A plaque of the Nepal Army (NA) greets one at the entrance gate of the first division of the Maoist People's Liberation Army (PLA) in this eastern corner of the country. Army personnel scrutinise cards and check with authorities before allowing anyone to proceed. Inside, two soldiers stand guard right in front of containers which have weapons used by the Maoists during the war. Nepal's flag flutters in one corner, while state officials are huddled in another.

The presence of Nepal government in what used to be autonomous Maoist camps marks the end-game of the peace process. After 10 years of fighting the state, and five years of staying inside the cantonments, former fighters are now getting ready for the next phase of their lives. Those who have chosen integration will have to go through the selection process of the NA, and undergo training courses. This was made possible by a final agreement between political parties on the technical issues related to integration on Saturday night. Many who opted for integration in an earlier round of categorisation are now getting a chance to switch to voluntary retirement and take cash packages.

Roshan Karki is a battalion vice-commander. Sitting in a large group near the division office, he said the presence of the Nepal Army — which the PLA fought against — had not created any problem. “The party had told us it would happen; they just came a few days sooner than expected. NA personnel go about their job and we do our own thing.” When asked how felt about the fact that the PLA would cease to exist, Mr Karki said, “We had taken up arms for a political objective, and we are giving up arms now for the same political objective. Our major achievement was a republic and a new constitution. The present step is aimed to institutionalise that.”

In a barb directed at party vice-chairman Mohan Vaidya ‘Kiran' who has termed the NA deployment as ‘surrender', Mr Karki said, “What do those sitting in houses in Kathmandu know? We are the ones who stay here, and we are happy to be going for integration.”


While there is no opposition to presence of the NA, sources suggest that there was discontent building up in the cantonments. In an interview to The Hindu, Maoist chairman Pushpa Kamal Dahal ‘Prachanda' had admitted that there had been trouble in the first division cantonment.

A government official, present in the cantonment to help with the process of re-categorisation, said, “Each month, the party took a fifth of the salary of the combatants, promising to create a Provident Fund and return a bulk amount at the end of their stay here. Earlier this week, fighters demanded it but the commanders refused to give it back. That, coupled with uncertainty over rank and role in the NA, led to dissent.” The tensions are said to have triggered the decision to send in the NA to ensure discipline.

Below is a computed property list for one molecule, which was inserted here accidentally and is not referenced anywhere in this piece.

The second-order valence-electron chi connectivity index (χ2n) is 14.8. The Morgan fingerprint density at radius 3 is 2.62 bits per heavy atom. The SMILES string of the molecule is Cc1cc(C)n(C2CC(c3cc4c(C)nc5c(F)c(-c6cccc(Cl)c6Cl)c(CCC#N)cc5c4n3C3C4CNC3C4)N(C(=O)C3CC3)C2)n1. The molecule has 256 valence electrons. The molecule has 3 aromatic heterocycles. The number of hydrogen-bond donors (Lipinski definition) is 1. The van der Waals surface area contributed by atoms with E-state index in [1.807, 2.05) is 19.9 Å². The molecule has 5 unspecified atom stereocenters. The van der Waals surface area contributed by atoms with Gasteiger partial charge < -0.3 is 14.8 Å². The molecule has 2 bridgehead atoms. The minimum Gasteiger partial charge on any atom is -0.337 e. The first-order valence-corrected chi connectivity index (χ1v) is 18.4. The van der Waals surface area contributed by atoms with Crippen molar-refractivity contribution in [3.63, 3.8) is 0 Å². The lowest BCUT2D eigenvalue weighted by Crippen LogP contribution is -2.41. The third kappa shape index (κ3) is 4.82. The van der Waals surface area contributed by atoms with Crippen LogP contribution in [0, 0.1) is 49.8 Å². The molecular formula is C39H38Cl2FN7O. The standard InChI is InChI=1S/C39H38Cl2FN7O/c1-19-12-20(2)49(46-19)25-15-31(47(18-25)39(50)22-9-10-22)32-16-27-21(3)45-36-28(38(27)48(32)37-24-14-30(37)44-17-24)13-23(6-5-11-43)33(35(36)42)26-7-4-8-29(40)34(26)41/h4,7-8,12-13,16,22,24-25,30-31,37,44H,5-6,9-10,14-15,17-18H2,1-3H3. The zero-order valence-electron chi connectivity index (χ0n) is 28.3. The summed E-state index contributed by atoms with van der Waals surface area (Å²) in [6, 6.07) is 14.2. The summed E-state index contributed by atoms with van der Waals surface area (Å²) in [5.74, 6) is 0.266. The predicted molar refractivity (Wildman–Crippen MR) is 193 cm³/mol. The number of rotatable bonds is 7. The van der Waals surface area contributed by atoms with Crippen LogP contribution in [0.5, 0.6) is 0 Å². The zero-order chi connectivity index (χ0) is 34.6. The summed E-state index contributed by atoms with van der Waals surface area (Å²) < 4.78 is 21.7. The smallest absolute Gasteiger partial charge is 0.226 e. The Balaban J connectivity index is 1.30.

PLA commanders however rebut this version of the events. Division vice-commander, Pramod, saidwhile some questions were raised about financial management, there was ‘provocation' by forces which wanted to disrupt the peace process itself. “The leadership's decision is a reflection of our commitment to the peace.”


There is however a consensus among all concerned – commanders, combatants, members of the team responsible for implementing the process, and army officers stationed here – that the cantonments will soon be history, and peace process is ‘irreversible'.

On Saturday, the Special Committee (SC) for the Supervision, Integration and Rehabilitation of Maoist combatants reiterated that the former fighters would get integrated in a newly-created general directorate under the NA. This would be responsible for disaster relief, industrial security, development, and forest and environment conservation.

It also decided that a Lieutenant General would command the directorate. The present Director General of Military Operations, Major General Daman Ghale, is expected to assume the position. The ranks to be given to the new entrants would be according to the standard norms of Nepal Army (NA) — an informal understanding is that Maoist commanders would get the position of one colonel and two lieutenant colonels. The selection committee will be led by a Public Service Commission representative.

Back in the Ilam cantonment, there is uncertainty about the final number of combatants who would finally opt for integration or qualify. But the mood has perceptibly changed from remembering the past to worrying about the future. Soon after receiving his cheque, a combatant who opted for retirement, said, “It is time to go home. While the party has been all important till now, all my future decisions will be taken keeping my family in mind.”

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